Netherlands Trust Fund Program Ends One-Day Stakeholders’ Workshop on Liberia’s Cocoa Sectors
Monrovia – The Netherlands Trust Fund Program (NTF IV) has ended a one-day stakeholders’ workshop on Liberia’s cocoa sector.
Report by Augustine T. Tweh, [email protected]
The workshop was held on Wednesday, October 10, at the Bella Casa Hotel in Monrovia.
Speaking at the workshop, the Advisor for Corporate Social Responsibility and Gender of the Netherlands Enterprise Agency, Lisanne Van Beek, said the workshop is to gather industry and policymakers’ inputs on the current needs and opportunities for the Liberian cocoa sector.
She said the initiative is one of four projects under the NTF IV’s latest series of collaborations between the center for the Promotion of imports from developing countries (CBI) and the International Trade Center (ITC).
Beek added that the purpose of the NTF IV is to increase the competitiveness of producers and exporters in selected cocoa sectors within priority developing countries.
“In collaboration with countries within the Mano River Region and base on the needs expressed by the beneficiary and the National Priorities for Economic Development, Dutch Ministry of Foreign Affairs, CBI and ITC have identified the cocoa and cocoa derivatives value chain to be revitalized as key to enhance economic livelihood regarding countries’ potential and cocoa international demand,” she said.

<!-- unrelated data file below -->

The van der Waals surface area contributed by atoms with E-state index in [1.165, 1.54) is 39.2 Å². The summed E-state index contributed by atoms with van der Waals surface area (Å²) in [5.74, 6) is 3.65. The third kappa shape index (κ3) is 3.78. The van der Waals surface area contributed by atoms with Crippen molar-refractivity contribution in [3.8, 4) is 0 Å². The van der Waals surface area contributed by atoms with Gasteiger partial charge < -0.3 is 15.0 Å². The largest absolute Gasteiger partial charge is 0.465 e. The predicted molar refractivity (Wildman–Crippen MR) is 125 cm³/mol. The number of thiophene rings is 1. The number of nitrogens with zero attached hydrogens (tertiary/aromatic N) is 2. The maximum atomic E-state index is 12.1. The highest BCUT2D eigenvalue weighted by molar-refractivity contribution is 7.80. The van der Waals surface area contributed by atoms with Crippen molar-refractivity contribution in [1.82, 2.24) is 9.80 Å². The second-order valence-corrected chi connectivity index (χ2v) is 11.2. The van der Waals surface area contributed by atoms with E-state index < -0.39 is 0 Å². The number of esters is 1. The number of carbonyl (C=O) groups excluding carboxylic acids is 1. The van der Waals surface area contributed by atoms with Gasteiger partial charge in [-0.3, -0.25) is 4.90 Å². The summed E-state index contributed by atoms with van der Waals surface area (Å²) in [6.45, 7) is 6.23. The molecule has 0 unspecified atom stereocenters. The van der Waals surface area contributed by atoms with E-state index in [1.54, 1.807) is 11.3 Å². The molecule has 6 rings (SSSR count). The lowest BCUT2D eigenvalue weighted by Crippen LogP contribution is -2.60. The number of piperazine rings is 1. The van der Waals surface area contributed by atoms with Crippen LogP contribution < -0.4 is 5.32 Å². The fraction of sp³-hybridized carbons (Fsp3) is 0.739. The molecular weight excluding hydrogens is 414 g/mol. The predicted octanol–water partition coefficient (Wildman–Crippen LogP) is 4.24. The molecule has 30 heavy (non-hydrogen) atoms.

She noted that the workshop will also help improve the livelihood of rural household cocoa farmers through the provision of increased share of wealth along the cocoa value chain in Liberia.
Also speaking, the Deputy Minister for Commerce and Trade Services at the Ministry of Commerce and Industry, A.E. Nyema Wisner, said there is a need to transform the Liberian Cocoa from subsistence crop to a carefully planned, market engine of equitable growth and value distribution.
Wisner added that the 14-year civil conflict affected the cocoa sector and has since been dormant resulting in most of the cocoa farmers being the poorest and food insecure population in the country.
“The war resulted in widespread destruction or abandonment of cocoa farms as well as limited processing infrastructure that existed in the country. Cocoa output that stood at 10,000 tons per year in the 1970’s has dropped nearly zero levels during the conflict.”
He continued: “Currently, the cocoa sector is at an early stage of recovery and growth is starting to pick up. Sadly, cocoa farmers are some of the poorest and most food insecure populations in Liberia.”
For his part, the Program Associate of Solidaridad, Abdulai Kefi Conteh said Solidaridad is working with cocoa farmers to establish and operate centers for cocoa development in the country.
Conteh also added that the objective of Solidaridad is to conduct farmers’ field school on cocoa best practices including agronomy, life skills and business management.
“If you look at Ghana, Ivory Coast cocoas, we are producing less than 30 percent of what they are producing, so there is a way we can target Liberia’s cocoa to be able to attract international buyers out there,” Conteh noted.